Posted January 25, 2019, 7:55 am CST
In the racially divided city of St. Louis, the chief prosecutor has embraced a controversial tool to hold police accountable: blacklisting cops who she says are too untrustworthy to testify in court.
So far, Kim Gardner has dropped more than 100 cases that relied on statements from the 29 officers who got on the list for alleged lying, abuse or corruption. And she won’t accept new cases or search-warrant requests from them, either.
From Philadelphia to Houston to Seattle, district attorneys recently elected on platforms of criminal justice reform are building similar databases of their own. Often known as “do not call” lists, they are also called “exclusion lists” or “Brady lists” after a famous Supreme Court decision requiring prosecutors to disclose to defense lawyers information about unreliable police officers or other holes in their cases.
The goal is to help prosecutors avoid bringing cases built on evidence from officers who are likely to be challenged in court, these new DAs say. Having a centralized list at a district attorney’s office, they say, allows for the gathering of institutional knowledge, so that if one prosecutor on staff knows about a bad cop, all the prosecutors do.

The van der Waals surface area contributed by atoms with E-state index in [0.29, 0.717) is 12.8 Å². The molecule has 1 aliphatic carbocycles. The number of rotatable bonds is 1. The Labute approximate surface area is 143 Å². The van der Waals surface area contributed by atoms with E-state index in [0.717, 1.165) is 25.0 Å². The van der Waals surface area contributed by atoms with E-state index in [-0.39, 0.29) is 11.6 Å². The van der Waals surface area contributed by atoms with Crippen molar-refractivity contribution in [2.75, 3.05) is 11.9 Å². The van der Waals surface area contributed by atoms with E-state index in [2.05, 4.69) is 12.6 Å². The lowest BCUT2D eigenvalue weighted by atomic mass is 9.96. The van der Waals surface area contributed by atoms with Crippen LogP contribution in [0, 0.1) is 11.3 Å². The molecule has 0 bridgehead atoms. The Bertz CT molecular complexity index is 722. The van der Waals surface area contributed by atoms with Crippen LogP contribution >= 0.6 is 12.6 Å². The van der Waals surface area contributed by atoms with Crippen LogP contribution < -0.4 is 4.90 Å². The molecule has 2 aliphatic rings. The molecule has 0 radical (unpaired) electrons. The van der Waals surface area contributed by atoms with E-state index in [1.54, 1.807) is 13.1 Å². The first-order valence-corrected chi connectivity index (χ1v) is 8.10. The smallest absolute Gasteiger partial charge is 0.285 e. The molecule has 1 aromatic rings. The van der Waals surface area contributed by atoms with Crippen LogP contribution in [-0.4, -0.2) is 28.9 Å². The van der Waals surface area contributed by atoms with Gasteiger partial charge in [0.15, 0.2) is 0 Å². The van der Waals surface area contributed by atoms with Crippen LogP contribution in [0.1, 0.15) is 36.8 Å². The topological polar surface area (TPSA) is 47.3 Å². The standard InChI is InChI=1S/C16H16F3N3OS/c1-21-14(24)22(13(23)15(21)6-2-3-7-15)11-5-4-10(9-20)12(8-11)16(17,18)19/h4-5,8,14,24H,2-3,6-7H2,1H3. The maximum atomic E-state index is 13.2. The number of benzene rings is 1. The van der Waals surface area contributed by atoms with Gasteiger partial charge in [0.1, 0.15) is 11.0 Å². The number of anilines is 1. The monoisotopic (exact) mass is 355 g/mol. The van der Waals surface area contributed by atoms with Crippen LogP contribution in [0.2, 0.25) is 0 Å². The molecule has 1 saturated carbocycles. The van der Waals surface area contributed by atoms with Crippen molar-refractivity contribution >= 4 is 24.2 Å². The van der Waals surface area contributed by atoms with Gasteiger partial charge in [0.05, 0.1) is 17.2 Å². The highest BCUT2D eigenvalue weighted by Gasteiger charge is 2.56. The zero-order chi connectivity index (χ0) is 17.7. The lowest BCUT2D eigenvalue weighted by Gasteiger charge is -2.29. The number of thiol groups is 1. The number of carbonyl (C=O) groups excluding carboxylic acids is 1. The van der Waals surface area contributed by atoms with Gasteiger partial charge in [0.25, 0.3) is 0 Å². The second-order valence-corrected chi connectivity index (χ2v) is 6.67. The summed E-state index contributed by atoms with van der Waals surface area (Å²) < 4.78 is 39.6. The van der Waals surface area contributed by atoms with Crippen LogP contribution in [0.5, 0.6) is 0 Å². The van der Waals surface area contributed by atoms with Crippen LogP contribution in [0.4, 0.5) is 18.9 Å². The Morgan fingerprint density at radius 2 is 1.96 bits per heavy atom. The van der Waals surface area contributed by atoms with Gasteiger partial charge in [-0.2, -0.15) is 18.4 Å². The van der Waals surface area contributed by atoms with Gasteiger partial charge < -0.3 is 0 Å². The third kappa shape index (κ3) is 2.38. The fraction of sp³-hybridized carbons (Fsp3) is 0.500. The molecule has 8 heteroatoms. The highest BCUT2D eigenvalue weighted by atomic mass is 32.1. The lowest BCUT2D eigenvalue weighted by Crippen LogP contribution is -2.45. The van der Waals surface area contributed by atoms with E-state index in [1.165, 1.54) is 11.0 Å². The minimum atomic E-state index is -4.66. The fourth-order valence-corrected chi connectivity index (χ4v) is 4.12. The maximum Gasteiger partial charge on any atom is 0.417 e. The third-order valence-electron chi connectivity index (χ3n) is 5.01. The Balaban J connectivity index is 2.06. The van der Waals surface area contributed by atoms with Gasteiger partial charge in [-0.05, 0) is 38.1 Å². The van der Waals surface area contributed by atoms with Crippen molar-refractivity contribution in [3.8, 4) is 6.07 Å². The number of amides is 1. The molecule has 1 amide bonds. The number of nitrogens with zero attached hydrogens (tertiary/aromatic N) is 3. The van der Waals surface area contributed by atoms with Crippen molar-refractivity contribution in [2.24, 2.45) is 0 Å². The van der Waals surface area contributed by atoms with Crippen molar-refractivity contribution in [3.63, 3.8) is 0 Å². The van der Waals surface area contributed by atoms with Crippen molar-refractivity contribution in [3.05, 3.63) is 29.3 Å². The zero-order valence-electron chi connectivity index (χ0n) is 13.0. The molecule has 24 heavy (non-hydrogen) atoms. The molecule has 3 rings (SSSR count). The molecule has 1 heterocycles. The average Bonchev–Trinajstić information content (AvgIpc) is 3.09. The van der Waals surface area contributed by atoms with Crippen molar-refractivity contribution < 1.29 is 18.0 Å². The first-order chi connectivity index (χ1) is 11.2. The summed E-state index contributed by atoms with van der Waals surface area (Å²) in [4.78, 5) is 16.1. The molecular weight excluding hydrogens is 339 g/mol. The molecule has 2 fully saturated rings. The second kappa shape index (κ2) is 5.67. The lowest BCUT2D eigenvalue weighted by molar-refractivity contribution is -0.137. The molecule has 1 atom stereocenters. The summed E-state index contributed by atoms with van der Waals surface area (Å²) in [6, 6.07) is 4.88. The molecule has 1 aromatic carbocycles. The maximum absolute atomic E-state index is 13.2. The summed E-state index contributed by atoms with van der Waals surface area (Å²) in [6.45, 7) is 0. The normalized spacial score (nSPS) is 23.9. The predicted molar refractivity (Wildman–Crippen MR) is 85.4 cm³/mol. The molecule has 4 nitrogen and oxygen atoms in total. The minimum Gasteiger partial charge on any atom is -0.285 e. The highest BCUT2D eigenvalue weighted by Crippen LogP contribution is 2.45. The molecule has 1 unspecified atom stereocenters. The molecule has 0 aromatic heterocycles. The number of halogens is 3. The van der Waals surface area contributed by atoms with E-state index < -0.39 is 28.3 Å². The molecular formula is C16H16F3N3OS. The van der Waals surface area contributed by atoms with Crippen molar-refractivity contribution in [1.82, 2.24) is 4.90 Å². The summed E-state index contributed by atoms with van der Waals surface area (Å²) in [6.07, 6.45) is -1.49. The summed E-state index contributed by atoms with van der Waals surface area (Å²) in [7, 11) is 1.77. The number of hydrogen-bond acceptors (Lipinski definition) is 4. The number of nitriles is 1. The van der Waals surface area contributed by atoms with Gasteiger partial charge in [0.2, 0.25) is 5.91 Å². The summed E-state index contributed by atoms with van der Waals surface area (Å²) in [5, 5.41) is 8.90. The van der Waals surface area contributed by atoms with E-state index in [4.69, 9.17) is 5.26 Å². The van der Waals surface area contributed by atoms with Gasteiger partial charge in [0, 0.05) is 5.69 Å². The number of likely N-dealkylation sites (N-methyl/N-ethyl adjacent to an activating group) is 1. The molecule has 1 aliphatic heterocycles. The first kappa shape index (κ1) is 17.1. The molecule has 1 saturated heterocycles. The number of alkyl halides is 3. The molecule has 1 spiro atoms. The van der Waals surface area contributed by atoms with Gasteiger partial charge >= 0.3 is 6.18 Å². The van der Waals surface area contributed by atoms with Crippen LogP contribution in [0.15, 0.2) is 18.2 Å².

But the strategy has infuriated police unions and some law-enforcement officials, who say they should get a say in who’s named on the lists—or else crime victims will pay the price.
“Kim Gardner is saying that when you dial 911, you’re playing 911 roulette: You may get an officer who’s on her list and who can’t give you justice,” said Jeff Roorda, spokesman and business manager for the St. Louis Police Officers’ Association.
Prosecutors who’ve adopted exclusion lists counter that victims rely on officers to be able to testify about the evidence they’ve collected and the witnesses they’ve interviewed without being challenged on integrity grounds.
Supporters of the lists say that officers are typically included based on documented instances of lying on the stand or in their police reports, not rumors. And under police-friendly state laws and employment contracts negotiated by powerful unions, cops have a variety of legal opportunities to clear their names.
“As elected prosecutors, we have the discretion to choose whether to entertain certain cases from certain individuals,” Gardner said in an interview. “Our obligation is to evaluate the credibility of any witness, regardless of whether they’re police.”